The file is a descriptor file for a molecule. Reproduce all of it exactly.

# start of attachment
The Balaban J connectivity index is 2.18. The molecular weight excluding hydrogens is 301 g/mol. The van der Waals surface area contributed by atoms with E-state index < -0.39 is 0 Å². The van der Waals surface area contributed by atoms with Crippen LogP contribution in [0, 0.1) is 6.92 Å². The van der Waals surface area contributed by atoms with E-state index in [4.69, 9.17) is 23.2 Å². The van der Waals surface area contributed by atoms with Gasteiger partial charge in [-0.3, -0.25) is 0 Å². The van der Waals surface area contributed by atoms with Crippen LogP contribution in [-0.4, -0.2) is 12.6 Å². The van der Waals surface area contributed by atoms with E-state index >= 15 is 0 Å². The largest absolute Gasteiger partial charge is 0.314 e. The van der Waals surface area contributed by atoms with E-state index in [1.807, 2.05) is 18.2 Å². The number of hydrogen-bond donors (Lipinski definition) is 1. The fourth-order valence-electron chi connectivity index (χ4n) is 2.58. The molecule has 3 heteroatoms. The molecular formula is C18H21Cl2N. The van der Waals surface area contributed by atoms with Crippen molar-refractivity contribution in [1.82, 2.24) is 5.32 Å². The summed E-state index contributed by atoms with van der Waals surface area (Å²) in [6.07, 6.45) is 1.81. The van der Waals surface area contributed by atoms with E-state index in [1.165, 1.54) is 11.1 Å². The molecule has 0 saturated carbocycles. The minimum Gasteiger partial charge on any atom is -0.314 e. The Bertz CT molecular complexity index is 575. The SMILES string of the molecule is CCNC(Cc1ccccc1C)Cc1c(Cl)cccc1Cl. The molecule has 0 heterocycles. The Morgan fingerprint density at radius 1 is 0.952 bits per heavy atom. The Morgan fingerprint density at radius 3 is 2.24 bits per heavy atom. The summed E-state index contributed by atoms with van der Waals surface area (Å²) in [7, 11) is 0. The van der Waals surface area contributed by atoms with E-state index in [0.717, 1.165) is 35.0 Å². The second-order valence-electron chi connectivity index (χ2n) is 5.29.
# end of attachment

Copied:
The Balaban J connectivity index is 2.18. The molecular weight excluding hydrogens is 301 g/mol. The van der Waals surface area contributed by atoms with E-state index < -0.39 is 0 Å². The van der Waals surface area contributed by atoms with Crippen LogP contribution in [0, 0.1) is 6.92 Å². The van der Waals surface area contributed by atoms with E-state index in [4.69, 9.17) is 23.2 Å². The van der Waals surface area contributed by atoms with Gasteiger partial charge in [-0.3, -0.25) is 0 Å². The van der Waals surface area contributed by atoms with Crippen LogP contribution in [-0.4, -0.2) is 12.6 Å². The van der Waals surface area contributed by atoms with E-state index >= 15 is 0 Å². The largest absolute Gasteiger partial charge is 0.314 e. The van der Waals surface area contributed by atoms with E-state index in [1.807, 2.05) is 18.2 Å². The number of hydrogen-bond donors (Lipinski definition) is 1. The fourth-order valence-electron chi connectivity index (χ4n) is 2.58. The molecule has 3 heteroatoms. The molecular formula is C18H21Cl2N. The van der Waals surface area contributed by atoms with Crippen molar-refractivity contribution in [1.82, 2.24) is 5.32 Å². The summed E-state index contributed by atoms with van der Waals surface area (Å²) in [6.07, 6.45) is 1.81. The van der Waals surface area contributed by atoms with E-state index in [1.165, 1.54) is 11.1 Å². The molecule has 0 saturated carbocycles. The minimum Gasteiger partial charge on any atom is -0.314 e. The Bertz CT molecular complexity index is 575. The SMILES string of the molecule is CCNC(Cc1ccccc1C)Cc1c(Cl)cccc1Cl. The molecule has 0 heterocycles. The Morgan fingerprint density at radius 1 is 0.952 bits per heavy atom. The Morgan fingerprint density at radius 3 is 2.24 bits per heavy atom. The summed E-state index contributed by atoms with van der Waals surface area (Å²) in [7, 11) is 0. The van der Waals surface area contributed by atoms with E-state index in [0.717, 1.165) is 35.0 Å². The second-order valence-electron chi connectivity index (χ2n) is 5.29.